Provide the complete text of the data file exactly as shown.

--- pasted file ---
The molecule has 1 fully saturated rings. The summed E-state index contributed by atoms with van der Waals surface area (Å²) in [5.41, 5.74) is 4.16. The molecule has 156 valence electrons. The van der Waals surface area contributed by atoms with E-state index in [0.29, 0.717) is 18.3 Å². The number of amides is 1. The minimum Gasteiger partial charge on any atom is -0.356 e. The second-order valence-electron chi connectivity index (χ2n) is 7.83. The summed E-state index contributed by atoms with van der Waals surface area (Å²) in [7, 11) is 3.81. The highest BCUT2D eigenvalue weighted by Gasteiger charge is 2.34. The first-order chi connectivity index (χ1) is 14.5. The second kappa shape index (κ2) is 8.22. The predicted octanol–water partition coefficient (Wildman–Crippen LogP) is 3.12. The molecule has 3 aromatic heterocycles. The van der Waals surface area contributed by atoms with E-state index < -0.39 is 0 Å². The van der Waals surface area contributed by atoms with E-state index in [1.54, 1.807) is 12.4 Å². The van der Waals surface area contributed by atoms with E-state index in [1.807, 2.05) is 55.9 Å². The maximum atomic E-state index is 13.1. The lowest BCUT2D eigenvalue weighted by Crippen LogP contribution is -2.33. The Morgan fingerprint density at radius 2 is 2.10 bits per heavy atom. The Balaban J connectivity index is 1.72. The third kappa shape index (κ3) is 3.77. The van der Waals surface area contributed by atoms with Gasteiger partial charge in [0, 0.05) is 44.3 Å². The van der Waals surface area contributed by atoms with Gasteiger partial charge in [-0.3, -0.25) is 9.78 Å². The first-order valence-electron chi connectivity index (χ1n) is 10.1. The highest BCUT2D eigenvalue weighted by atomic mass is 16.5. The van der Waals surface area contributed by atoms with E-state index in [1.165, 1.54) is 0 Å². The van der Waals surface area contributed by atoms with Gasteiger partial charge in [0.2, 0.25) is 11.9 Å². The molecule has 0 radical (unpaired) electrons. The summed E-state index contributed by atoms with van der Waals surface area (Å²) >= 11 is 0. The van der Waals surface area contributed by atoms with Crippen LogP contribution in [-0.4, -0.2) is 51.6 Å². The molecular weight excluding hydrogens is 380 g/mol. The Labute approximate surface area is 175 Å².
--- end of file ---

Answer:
The molecule has 1 fully saturated rings. The summed E-state index contributed by atoms with van der Waals surface area (Å²) in [5.41, 5.74) is 4.16. The molecule has 156 valence electrons. The van der Waals surface area contributed by atoms with E-state index in [0.29, 0.717) is 18.3 Å². The number of amides is 1. The minimum Gasteiger partial charge on any atom is -0.356 e. The second-order valence-electron chi connectivity index (χ2n) is 7.83. The summed E-state index contributed by atoms with van der Waals surface area (Å²) in [7, 11) is 3.81. The highest BCUT2D eigenvalue weighted by Gasteiger charge is 2.34. The first-order chi connectivity index (χ1) is 14.5. The second kappa shape index (κ2) is 8.22. The predicted octanol–water partition coefficient (Wildman–Crippen LogP) is 3.12. The molecule has 3 aromatic heterocycles. The van der Waals surface area contributed by atoms with E-state index < -0.39 is 0 Å². The van der Waals surface area contributed by atoms with E-state index in [1.54, 1.807) is 12.4 Å². The van der Waals surface area contributed by atoms with E-state index in [1.807, 2.05) is 55.9 Å². The maximum atomic E-state index is 13.1. The lowest BCUT2D eigenvalue weighted by Crippen LogP contribution is -2.33. The Morgan fingerprint density at radius 2 is 2.10 bits per heavy atom. The Balaban J connectivity index is 1.72. The third kappa shape index (κ3) is 3.77. The van der Waals surface area contributed by atoms with Gasteiger partial charge in [0, 0.05) is 44.3 Å². The van der Waals surface area contributed by atoms with Gasteiger partial charge in [-0.3, -0.25) is 9.78 Å². The first-order valence-electron chi connectivity index (χ1n) is 10.1. The highest BCUT2D eigenvalue weighted by atomic mass is 16.5. The van der Waals surface area contributed by atoms with E-state index in [1.165, 1.54) is 0 Å². The van der Waals surface area contributed by atoms with Gasteiger partial charge in [0.2, 0.25) is 11.9 Å². The molecule has 0 radical (unpaired) electrons. The summed E-state index contributed by atoms with van der Waals surface area (Å²) >= 11 is 0. The van der Waals surface area contributed by atoms with Crippen LogP contribution in [-0.4, -0.2) is 51.6 Å². The molecular weight excluding hydrogens is 380 g/mol. The Labute approximate surface area is 175 Å².